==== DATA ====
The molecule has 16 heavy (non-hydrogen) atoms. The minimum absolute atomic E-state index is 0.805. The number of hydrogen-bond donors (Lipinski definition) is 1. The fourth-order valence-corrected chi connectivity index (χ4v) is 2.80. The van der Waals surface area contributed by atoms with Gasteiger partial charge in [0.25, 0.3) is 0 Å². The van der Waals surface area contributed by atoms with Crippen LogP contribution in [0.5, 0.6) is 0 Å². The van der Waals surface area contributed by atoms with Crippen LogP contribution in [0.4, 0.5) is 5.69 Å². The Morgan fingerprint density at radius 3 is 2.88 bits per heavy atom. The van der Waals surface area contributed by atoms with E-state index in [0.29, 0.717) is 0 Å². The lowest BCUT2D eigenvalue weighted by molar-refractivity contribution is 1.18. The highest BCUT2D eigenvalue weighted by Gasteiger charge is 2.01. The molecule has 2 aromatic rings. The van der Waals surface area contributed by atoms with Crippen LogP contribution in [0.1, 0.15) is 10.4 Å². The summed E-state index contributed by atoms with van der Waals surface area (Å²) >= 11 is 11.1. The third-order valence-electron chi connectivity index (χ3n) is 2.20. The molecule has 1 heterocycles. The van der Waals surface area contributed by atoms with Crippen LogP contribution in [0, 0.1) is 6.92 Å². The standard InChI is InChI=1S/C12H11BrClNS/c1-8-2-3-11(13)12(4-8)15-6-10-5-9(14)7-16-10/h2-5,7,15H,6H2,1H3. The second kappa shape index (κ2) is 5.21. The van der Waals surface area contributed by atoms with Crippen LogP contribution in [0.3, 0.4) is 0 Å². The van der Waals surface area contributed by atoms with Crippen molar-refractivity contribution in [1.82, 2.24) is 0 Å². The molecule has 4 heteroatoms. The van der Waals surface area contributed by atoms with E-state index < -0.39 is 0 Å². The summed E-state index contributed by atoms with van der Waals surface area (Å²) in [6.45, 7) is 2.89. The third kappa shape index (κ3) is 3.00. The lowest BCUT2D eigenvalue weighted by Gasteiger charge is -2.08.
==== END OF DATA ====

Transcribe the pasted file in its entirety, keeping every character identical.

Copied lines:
The molecule has 16 heavy (non-hydrogen) atoms. The minimum absolute atomic E-state index is 0.805. The number of hydrogen-bond donors (Lipinski definition) is 1. The fourth-order valence-corrected chi connectivity index (χ4v) is 2.80. The van der Waals surface area contributed by atoms with Gasteiger partial charge in [0.25, 0.3) is 0 Å². The van der Waals surface area contributed by atoms with Crippen LogP contribution in [0.5, 0.6) is 0 Å². The van der Waals surface area contributed by atoms with Crippen LogP contribution in [0.4, 0.5) is 5.69 Å². The Morgan fingerprint density at radius 3 is 2.88 bits per heavy atom. The van der Waals surface area contributed by atoms with E-state index in [0.29, 0.717) is 0 Å². The lowest BCUT2D eigenvalue weighted by molar-refractivity contribution is 1.18. The highest BCUT2D eigenvalue weighted by Gasteiger charge is 2.01. The molecule has 2 aromatic rings. The van der Waals surface area contributed by atoms with Crippen LogP contribution in [0.1, 0.15) is 10.4 Å². The summed E-state index contributed by atoms with van der Waals surface area (Å²) >= 11 is 11.1. The third-order valence-electron chi connectivity index (χ3n) is 2.20. The molecule has 1 heterocycles. The van der Waals surface area contributed by atoms with Crippen LogP contribution in [0, 0.1) is 6.92 Å². The standard InChI is InChI=1S/C12H11BrClNS/c1-8-2-3-11(13)12(4-8)15-6-10-5-9(14)7-16-10/h2-5,7,15H,6H2,1H3. The second kappa shape index (κ2) is 5.21. The van der Waals surface area contributed by atoms with Crippen LogP contribution in [0.3, 0.4) is 0 Å². The van der Waals surface area contributed by atoms with Crippen molar-refractivity contribution in [1.82, 2.24) is 0 Å². The molecule has 4 heteroatoms. The van der Waals surface area contributed by atoms with E-state index < -0.39 is 0 Å². The summed E-state index contributed by atoms with van der Waals surface area (Å²) in [6.45, 7) is 2.89. The third kappa shape index (κ3) is 3.00. The lowest BCUT2D eigenvalue weighted by Gasteiger charge is -2.08.